Theology Thursdays: Black Newspapers Need To Get Some 'ligion by DL Foster
Go ahead, don't be skurred.
Take a look here and here. While you're looking, peek at this and be sure to also look at this. Now since you are one heckuva an intelligent person, tell me, what's the common denominator? Amen! Praise Jesus, you guessed right! Black newspapers have backslidden in the religion department.
According to the Pew Research Center the numbers are astounding. More than seven-in-ten women (71%) cite religion as very important, compared to 55% of men. The racial divide is even larger -- religion is considered very important by 85% of blacks, compared to 61% of whites.
African Americans say church life and activities are central to their lives and community. However, reading some black newspapers you would never know that. In fact, based on some of the papers, you wouldn't know that churches even existed in the black community. Is the minimalization of black religious life intentional?
Although The Atlanta Inquirer has been at the pulse of the nation's most celebrated black community with its ubercelebrated black churches for almost 50 years, it has no religion section at all. The paper says that it has 61,000 paid subscribers, but that "nearly a quarter of a million other Atlantans depend on the Atlanta Inquirer for the type of news, information and editorial opinion these readers cannot find in any other publication."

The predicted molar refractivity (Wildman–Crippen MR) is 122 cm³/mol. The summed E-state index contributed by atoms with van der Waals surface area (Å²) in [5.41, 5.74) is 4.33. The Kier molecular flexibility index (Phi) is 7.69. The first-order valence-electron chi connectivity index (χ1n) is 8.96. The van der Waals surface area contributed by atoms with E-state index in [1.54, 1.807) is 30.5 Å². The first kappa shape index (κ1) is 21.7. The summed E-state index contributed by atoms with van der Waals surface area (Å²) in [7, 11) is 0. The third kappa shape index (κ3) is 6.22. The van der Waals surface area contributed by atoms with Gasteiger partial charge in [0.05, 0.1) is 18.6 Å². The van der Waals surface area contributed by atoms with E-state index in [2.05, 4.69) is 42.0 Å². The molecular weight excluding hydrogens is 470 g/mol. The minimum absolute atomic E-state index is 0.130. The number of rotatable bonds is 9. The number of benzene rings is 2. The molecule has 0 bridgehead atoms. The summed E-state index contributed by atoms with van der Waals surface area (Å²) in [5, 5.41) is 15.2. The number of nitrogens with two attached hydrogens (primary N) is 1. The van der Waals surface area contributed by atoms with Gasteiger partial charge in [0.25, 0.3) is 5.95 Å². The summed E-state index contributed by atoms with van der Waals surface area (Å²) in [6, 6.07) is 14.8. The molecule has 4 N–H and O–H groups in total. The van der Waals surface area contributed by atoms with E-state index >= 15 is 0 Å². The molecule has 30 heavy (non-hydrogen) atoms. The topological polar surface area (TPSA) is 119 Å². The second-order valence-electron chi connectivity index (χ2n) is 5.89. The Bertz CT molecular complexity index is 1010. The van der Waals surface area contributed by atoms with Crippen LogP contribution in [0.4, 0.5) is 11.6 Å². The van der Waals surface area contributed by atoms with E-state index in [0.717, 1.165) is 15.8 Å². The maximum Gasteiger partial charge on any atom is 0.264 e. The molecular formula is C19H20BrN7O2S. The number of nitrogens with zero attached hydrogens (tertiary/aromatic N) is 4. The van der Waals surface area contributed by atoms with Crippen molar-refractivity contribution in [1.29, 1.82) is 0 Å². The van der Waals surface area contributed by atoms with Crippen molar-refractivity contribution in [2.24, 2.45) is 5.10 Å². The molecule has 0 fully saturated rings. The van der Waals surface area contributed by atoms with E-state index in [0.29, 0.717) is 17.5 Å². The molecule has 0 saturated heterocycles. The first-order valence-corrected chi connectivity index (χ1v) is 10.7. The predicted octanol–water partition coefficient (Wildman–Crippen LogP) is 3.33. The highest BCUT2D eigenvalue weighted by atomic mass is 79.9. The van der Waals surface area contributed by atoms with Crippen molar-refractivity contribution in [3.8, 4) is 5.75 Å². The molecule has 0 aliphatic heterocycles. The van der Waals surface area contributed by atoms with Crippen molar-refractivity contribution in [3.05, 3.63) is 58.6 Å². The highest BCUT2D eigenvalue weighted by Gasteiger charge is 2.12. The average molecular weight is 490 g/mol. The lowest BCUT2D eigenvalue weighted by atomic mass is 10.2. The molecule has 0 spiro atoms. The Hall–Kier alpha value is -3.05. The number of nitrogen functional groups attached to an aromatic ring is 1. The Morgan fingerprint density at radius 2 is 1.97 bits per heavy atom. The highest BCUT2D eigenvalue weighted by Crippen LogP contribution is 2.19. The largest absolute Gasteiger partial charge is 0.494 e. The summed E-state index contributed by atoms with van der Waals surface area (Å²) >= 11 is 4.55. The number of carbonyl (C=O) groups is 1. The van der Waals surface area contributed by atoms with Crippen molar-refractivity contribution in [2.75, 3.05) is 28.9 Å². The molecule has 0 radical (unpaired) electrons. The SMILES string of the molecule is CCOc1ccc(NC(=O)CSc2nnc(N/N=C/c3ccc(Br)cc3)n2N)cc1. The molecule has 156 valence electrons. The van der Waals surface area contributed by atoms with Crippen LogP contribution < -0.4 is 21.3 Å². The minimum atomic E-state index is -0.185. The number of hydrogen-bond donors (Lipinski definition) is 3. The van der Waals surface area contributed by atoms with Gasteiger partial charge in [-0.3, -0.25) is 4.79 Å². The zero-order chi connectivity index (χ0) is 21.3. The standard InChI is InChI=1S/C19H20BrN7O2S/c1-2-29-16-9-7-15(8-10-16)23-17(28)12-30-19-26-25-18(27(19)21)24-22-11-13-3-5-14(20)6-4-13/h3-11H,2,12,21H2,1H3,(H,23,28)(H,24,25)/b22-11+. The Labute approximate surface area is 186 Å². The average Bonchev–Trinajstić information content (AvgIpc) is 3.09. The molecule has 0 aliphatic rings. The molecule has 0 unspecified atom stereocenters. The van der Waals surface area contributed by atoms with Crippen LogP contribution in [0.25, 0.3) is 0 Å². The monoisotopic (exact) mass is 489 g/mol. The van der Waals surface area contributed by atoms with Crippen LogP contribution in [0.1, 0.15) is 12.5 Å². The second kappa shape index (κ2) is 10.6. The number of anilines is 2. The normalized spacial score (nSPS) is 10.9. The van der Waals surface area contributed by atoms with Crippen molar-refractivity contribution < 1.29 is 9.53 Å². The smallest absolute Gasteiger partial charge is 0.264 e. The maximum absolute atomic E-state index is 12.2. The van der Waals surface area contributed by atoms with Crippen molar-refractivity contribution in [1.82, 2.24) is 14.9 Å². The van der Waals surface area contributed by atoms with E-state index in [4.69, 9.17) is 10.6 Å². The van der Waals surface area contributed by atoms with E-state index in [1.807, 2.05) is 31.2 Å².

Well that's simply not true. The Inquirer, as well as the 26 other cloned papers of the National National Newspapers Association's listed roster post the exact same feed. Frequently, what you will find is that the news is so old, it gives you an impression that the presses have broken. Plus, you really can get the news elsewhere. Are black papers losing or have they lost their revelance in black life? NNPA claims to have over 200 newpapers whose readership has a buying power of $572 billion dollars. I find that a strange translation, considering that the demographics of the readership are 54% female.
In his book High Impact African American Churches, famed pollster George Barna said, "The black community has traditionally been the people group that has been strongest in its involvement in the Christian faith and lifestyle." Yet, the NNPA and its feeder outlets have neglected this powerful demographic. What you will see prominently displayed is the article on executed murderer Tookie Williams. It got top billing. I wonder how many church ladies read that one and wept?
There's nothing I like better than to pick up or log onto a black newspaper site and read really good commentary, reporting and see reflections of what's happening in my community. Black newspapers should ensure that for those of us in the community who want to see our houses of worship and their activities, the religion pages has something in the pews. While I realize that budgets are tight everywhere, there's always creative ways to get volunteers to report religious news.
Hopefully, the NNPA hasn't decided that religious life in the black community is not worth reporting on anymore. That would be a tragedy.
DL Foster is an "ordinary guy serving and extraordinary God." Visit his blog, "Perspectives In Motion." Comments may be sent to email@example.com
Thursday, January 12, 2006
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